There is a long-winded dialogue between several different characters in the premiere episode surrounding Jocelyn’s right to go full-frontal for a photoshoot that is about to go live. Jocelyn feels it’s her body, therefore her choice to display it for the masses. Others in her camp don’t necessarily agree with her, and the ensuing back and forth between the show business gremlins on the screen bring up some valid arguments for both sides of the coin.
No thesis statement is reached, though, meaning the conversation around a woman’s body and how much of it belongs to others is prominent in the first half of the episode just for the sake of talking about boobs. Levinson must start taking authoritative stances in his work instead of introducing adult content just to be provocative. The Handmaid’s Tale is a much more literary portrayal of these types of heavy dialogues.
Make Dialogue Matter
There are long stretches throughout The Idol in which characters don’t do much talking. The story is told instead through visual cues, bright hues, and techno dance tracks. The club scene in which Jocelyn meets The Weeknd’s character, Tedros, is an especially keen example of dialogue-drought. I don’t expect this show to have the Shakespearean-esque greatness of Succession when characters are verbally sparring, but there needs to be a focus on making words matter just as much as song lyrics blasting in the background. Euphoria’s best scene is rich with explosive line-delivery and physical acting (Rue’s second-season drug intervention). The Idol’s best scene so far is similarly a horrifying back and forth about the talent of Jocelyn and the purpose of her songwriting style when Jocelyn plays her most recent track for Tedros. The show should continue with these scenes for the rest of the first season and beyond.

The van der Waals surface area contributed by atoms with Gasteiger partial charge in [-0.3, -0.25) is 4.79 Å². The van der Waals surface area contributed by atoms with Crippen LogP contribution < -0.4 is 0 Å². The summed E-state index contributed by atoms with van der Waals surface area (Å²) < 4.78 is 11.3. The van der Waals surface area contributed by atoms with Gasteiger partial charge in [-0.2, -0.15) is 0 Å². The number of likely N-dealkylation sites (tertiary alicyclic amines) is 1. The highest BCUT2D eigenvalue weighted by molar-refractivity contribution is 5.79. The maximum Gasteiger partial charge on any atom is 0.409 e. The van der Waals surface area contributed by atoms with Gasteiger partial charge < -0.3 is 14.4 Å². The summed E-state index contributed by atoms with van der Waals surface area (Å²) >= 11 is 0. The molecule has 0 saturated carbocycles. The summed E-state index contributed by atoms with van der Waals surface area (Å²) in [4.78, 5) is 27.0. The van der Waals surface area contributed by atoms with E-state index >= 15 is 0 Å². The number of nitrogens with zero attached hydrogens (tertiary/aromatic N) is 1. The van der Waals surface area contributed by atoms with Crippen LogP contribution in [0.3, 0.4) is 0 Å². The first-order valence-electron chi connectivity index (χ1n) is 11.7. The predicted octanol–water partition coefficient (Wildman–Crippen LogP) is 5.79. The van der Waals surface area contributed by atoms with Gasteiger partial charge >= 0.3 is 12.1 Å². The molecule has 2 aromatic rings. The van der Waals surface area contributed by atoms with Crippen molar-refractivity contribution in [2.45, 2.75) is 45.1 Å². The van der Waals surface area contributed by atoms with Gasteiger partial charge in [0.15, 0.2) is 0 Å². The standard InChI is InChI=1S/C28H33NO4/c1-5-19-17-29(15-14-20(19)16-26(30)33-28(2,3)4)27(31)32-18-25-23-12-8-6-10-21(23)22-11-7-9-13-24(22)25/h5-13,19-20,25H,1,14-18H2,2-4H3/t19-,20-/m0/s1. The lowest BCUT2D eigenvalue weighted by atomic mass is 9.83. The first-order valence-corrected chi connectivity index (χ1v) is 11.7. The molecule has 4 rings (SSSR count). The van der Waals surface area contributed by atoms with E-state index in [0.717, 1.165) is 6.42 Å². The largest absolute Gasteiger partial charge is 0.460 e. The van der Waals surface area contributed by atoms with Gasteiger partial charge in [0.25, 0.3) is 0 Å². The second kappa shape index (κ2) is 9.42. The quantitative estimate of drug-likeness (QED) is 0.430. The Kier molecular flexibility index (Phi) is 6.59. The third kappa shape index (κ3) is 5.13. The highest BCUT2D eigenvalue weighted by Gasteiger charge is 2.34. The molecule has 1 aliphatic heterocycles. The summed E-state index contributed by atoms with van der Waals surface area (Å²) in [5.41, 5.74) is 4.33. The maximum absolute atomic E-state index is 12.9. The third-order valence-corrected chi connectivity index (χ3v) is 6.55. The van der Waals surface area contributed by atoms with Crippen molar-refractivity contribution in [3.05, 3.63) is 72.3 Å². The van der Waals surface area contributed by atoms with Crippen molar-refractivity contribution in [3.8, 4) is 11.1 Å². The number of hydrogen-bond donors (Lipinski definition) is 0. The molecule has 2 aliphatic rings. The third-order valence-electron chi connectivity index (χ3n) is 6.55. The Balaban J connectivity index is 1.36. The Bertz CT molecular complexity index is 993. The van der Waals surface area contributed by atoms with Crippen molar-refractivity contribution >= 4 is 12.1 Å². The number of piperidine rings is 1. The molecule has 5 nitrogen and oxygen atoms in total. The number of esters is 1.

Make the Supporting Cast More Interesting
There are a lot of minor characters that appear in the first episode of The Idol. From Dan Levy’s manic publicist character to Troye Sivan’s calculated creative director, there is some decent-sized star power in the series; it simply needs to be used for more than just starpower on a placard. Euphoria has several iconic supporting characters, such as abused trangender teen Jules (Hunter Schafer) and the two-timing cheater Cassie (Sydney Sweeney). These women not only enter Rue’s orbit, but they also morph into their own fascinating people. Supporting characters that branch off from the main plot and are given backstory and purpose help to make a show feel more realistic and lively.
The biggest candidate that can serve this role in The Idol is Tedros, the creepy nightclub owner played by recording artist Abel “The Weeknd” Tesfaye. His persona is ominous and cringe-worthy in a multitude of ways, and it’s up to Tesfaye to quickly adapt to the game of acting for his character to fulfill its potential. If he does, though, the show will have a relationship between Tedros and Jocelyn that can not only entertain, but also provoke analysis and thematic muscle.
New episodes of The Idol premiere Sundays at 9 p.m. ET on HBO.